13 Courts and Related Offices 59 orphans court, the register of wills provides administrative support to the orphans court. Registers of wills are elected to four-year terms under the Maryland Constitution. Sheriffs Offices The Maryland Constitution requires each local jurisdiction to elect a sheriff, whose responsibilities may include law enforcement, serving papers as directed by the court, providing courtroom security, transporting prisoners, and administering local detention centers. In the large jurisdictions with a separate law enforcement agency, the sheriff s responsibilities are primarily as an officer of the court with responsibility for court security and service of process. Sheriffs offices in other counties have significant law enforcement responsibilities in addition to their functions on behalf of the courts. Legal Representation of the State Office of the Attorney General The Office of the Attorney General, which is mandated in the Maryland Constitution, represents the State in all legal matters including civil litigation and criminal appeals in federal and State courts. The office also enforces antitrust, consumer protection, and securities laws and prosecutes Medicaid provider fraud. The Attorney General is elected on a statewide basis to a four-year term. Office of the State Prosecutor An independent office within the Office of the Attorney General, the Office of the State Prosecutor is responsible for investigating and prosecuting criminal offenses under the State election and ethics laws, violations of the State bribery laws, and malfeasance in office. Additionally, at the request of the Governor, Attorney General, or a State s Attorney, the State Prosecutor may investigate alleged crimes conducted partly in Maryland and partly in another jurisdiction, or in more than one political subdivision of the State. Nominated by the State Prosecutor Selection and Disabilities Commission, the State Prosecutor is appointed to a six-year term by the Governor with the advice and consent of the Senate. Offices of the State s Attorneys As mandated by the State constitution, each jurisdiction has a State s Attorney who is elected to a four-year term. A State s Attorney is responsible for prosecuting persons accused of violating the State criminal law or certain county or municipal ordinances.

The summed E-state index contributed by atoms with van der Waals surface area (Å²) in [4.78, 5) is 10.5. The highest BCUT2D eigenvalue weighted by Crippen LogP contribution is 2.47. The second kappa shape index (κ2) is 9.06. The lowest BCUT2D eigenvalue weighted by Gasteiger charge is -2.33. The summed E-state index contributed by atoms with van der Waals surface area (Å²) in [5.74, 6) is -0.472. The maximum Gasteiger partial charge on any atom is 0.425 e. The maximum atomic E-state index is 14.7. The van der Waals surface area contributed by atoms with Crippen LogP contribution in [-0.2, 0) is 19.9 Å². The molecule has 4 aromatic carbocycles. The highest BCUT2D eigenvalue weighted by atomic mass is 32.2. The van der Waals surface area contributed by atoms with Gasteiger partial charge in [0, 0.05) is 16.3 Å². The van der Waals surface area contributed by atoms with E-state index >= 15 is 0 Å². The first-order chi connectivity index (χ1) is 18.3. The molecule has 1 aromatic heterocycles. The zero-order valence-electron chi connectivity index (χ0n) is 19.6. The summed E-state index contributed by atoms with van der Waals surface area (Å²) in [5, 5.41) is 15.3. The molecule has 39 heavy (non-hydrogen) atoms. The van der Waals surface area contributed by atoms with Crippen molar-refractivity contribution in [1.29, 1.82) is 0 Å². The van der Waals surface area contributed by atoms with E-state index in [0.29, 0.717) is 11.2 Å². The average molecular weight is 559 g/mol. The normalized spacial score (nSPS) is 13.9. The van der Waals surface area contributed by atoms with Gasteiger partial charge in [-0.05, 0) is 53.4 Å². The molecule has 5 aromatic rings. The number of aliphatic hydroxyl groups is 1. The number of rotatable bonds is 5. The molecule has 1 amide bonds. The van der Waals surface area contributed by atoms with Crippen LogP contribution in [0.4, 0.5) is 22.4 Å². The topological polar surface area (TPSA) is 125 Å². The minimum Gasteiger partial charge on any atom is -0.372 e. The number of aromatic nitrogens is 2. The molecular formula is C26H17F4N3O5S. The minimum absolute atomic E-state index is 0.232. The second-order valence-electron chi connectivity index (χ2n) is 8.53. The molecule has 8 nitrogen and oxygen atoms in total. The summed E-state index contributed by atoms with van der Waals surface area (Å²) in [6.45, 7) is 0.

14 60 Government Services in Maryland Legal Services for Indigent Parties Office of the Public Defender The Office of the Public Defender provides legal representation on a statewide basis for indigent defendants in criminal trials and appeals, juvenile cases, and other proceedings. The Public Defender is appointed by the Board of Trustees of the Public Defender System. Maryland Legal Services Corporation The Maryland Legal Services Corporation is a statutorily created entity that provides funds for legal services for persons with limited incomes. The corporation receives federal funding, as well as State funding, through the Maryland Legal Services Corporation Fund. The corporation does not provide legal services directly but provides grants to organizations that assist indigent clients in civil proceedings. Ten members, including the executive director who is a nonvoting, ex-officio member, constitute the corporation s board of directors. Five voting members are lawyers and four voting members are not. The directors are appointed to three-year terms by the Governor with the advice and consent of the Senate. Legal Services Program The Department of Human Resources uses State funds to purchase legal services for children in need of assistance and termination of parental rights proceedings and for disabled indigent adults in adult public guardianship proceedings. Funding As depicted in Exhibit 4.5, the State and local governments share responsibility for funding Maryland s judicial system with the State covering more than two-thirds of the costs. Federal funds accounted for less than 2% of the expenditures in fiscal The limited federal support was earmarked for child support enforcement functions undertaken by some circuit courts, legal services for children, and Medicaid fraud investigations conducted by the Office of the Attorney General. With the exception of the orphans courts and a portion of the operating and the capital costs of the circuit courts, the State funds all of the expenses of Maryland s courts. In addition, the State has sole responsibility for funding the operations of the Office of the State Prosecutor, Office of the Attorney General, Office of the Public Defender, and Office of Administrative Hearings. Local governments fund their own State s Attorney and sheriff.